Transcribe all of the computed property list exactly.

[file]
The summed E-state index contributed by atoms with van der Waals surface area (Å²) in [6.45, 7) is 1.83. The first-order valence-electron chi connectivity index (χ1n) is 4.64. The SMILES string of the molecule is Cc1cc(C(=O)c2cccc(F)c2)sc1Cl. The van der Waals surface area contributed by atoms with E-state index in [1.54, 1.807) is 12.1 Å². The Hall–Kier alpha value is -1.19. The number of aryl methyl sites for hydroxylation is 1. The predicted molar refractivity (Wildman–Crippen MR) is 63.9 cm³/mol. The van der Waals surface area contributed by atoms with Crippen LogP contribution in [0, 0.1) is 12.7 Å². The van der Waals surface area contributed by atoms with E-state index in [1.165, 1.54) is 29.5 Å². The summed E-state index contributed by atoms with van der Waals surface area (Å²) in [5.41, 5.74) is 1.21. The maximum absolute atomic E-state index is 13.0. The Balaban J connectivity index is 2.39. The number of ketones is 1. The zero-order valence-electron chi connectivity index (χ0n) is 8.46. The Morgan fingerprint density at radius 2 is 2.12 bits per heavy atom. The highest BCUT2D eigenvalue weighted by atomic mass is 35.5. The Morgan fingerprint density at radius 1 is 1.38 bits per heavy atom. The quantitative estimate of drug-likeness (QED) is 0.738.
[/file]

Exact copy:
The summed E-state index contributed by atoms with van der Waals surface area (Å²) in [6.45, 7) is 1.83. The first-order valence-electron chi connectivity index (χ1n) is 4.64. The SMILES string of the molecule is Cc1cc(C(=O)c2cccc(F)c2)sc1Cl. The van der Waals surface area contributed by atoms with E-state index in [1.54, 1.807) is 12.1 Å². The Hall–Kier alpha value is -1.19. The number of aryl methyl sites for hydroxylation is 1. The predicted molar refractivity (Wildman–Crippen MR) is 63.9 cm³/mol. The van der Waals surface area contributed by atoms with Crippen LogP contribution in [0, 0.1) is 12.7 Å². The van der Waals surface area contributed by atoms with E-state index in [1.165, 1.54) is 29.5 Å². The summed E-state index contributed by atoms with van der Waals surface area (Å²) in [5.41, 5.74) is 1.21. The maximum absolute atomic E-state index is 13.0. The Balaban J connectivity index is 2.39. The number of ketones is 1. The zero-order valence-electron chi connectivity index (χ0n) is 8.46. The Morgan fingerprint density at radius 2 is 2.12 bits per heavy atom. The highest BCUT2D eigenvalue weighted by atomic mass is 35.5. The Morgan fingerprint density at radius 1 is 1.38 bits per heavy atom. The quantitative estimate of drug-likeness (QED) is 0.738.